Evacuations, Arrests, and Hospitals–Oh My! Part 2

So, I was driving Ann to a hospital in Munich as quickly as possible (without speeding!) so that she could get her ankle looked at in a somewhat timely manner, and receive some much-needed pain medication. Then I got pulled over by the Zweisel Police.

An officer stood on each side of the car and asked to see our papers. We have all of the necessary documents for each vehicle in a folder located in the center console, so I leafed through it to grab the registration, import, and license docs, which we handed over along with our passports and my drivers license. Then they asked for the insurance paperwork…the insurance paperwork I knew that we didn’t have with us.

You see, the only one of us that has insurance to drive the cars is Emily, and that is exactly who had it at that time. Yes, the same Emily that was back at the Czech-Out camp, sleeping. I tried to “explain” my way out of it (both cops spoke reasonably good English), but they insisted on seeing the papers. So, I had no choice but to call her and explain the situation. She confirmed that she was in possession of the single original copy of the insurance paperwork, which left us in a bit of a bind. I told her we’d call back. The cops told us to follow them back to the station. Damn.

We followed them for about ten minutes to a relatively small station in the middle of town. It was obvious that Ann would have trouble making it up the steps to the station, and we definitely played this up a bit, but they wouldn’t have any of it. We were put in the holding area of the main office while they supposedly checked our documents. This took hours. In the meantime, we tried our best to make everyone present feel as bad as possible for our incarceration, complete with crying, cast-cutting (the Czechs wrapped it too tight), and lots of pacing back and forth with a mix of worry and concern on my face.

It was getting close to twelve hours post-incident, Ann still hadn’t gotten any medication, and it was getting more and more swollen and hurty, so the decision was made to call an ambulance to take her to the local hospital for the time being–even if it was just to get her out of there and in a more comfortable setting (complete with pain meds, hopefully). The ambulance came after about thirty minutes or so (busy day in Zweisel?), and carted her off, possessions and all–just in case I was stuck at the station indefinitely. Luckily that wasn’t the case, and I was released a half hour later. Turns out that the main cop that had been dealing with us really liked the U.S. (he had many friends there and had been to visit 27 times), and so he said he would “help me out”, which he indeed did!

He told me to get in the car and follow him to the hospital, where I was to reunite with Ann. She was feeling a bit better after receiving some first-world treatment (even if it was a small town in rural Germany, it was much better than what she had had the night before). They re-took the X-rays and determined that she did indeed need surgery, which left her to sort everything out with her insurance company for much of the rest of the day.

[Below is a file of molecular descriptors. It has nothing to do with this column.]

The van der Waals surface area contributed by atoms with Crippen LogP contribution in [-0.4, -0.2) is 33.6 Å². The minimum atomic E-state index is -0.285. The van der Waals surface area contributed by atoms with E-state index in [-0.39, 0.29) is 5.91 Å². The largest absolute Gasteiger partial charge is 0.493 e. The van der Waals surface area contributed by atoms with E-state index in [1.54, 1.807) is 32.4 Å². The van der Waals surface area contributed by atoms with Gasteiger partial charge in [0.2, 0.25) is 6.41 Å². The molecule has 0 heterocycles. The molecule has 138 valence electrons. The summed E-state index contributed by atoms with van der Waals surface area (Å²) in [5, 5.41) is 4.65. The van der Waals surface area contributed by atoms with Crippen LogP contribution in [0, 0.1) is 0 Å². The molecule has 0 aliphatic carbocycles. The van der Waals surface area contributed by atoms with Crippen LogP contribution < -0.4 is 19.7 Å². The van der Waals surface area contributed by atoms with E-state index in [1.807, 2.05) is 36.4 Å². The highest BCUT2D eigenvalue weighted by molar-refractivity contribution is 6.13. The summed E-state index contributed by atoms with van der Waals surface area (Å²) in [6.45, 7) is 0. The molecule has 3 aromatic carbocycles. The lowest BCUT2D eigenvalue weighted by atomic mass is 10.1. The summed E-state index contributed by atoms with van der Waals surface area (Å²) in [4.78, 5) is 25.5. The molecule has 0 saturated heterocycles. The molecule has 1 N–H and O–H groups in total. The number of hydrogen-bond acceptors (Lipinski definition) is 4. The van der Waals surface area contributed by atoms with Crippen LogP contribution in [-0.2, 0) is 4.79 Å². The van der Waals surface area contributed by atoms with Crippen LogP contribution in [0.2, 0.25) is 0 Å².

It would be tough to get to Munich in her present condition, so she was given a room where she could rest up a bit (neither of us had slept much the previous few days), and determine what to do next. The insurance company wouldn’t pay to do the operation there and wanted her to fly back to the U.K., but that posed some mobility issues as well. In the end it took two days of phone calls and back-and-forth to get her out of Zweisel, to the Munich Airport, and back to the U.K. (to the hospital she had just ended her contract with, ironically). Luckily, they had Internet available, so I kept her company while getting some work done at the same time–productive! The staff was very friendly the entire time we were there, and the food was quite good throughout (first time staying in a hospital though, so have nothing to compare it to).

When she got there they re-examined her ankle and determined she did not, in fact, need surgery (for the time being). Go figure.

FUN FACT: they sell beer and liquor at the gift shop on the ground floor of the hospital!


  • Donna says:

    Of all the copies made at my house….Ems did not make a copy of the insurance papers??????? I even offered to go buy green paper. Just sayin’

  • Donna says:

    Also, ask Emily about her stay in the kinderkrankenhaus near Stuttgart.

  • MJ says:

    Hi there. I just started reading about your trip, and it sounds really cool. The only thing that made me cringe is the fact that you’re using 1998 Subaru Foresters. They’re kinda known for having chronic head gasket and wheel bearing problems. It sounds like you’ve already run into the head gasket issue. You may want to order some spare gaskets and wheel bearings if you haven’t already.

    These guys have lots of info and will sell you high gaskets (and no I don’t work for them. I’m just used their parts on my Forester): http://allwheeldriveauto.com/

    And Subaruforester.org is chock full of information on just about any problem you may encounter.

    Good Luck with your trip! Sounds like it’ll be amazing.

  • Carolyn says:

    Still waiting for more updates. How was the trip through Italy? The ferries? More news, please!

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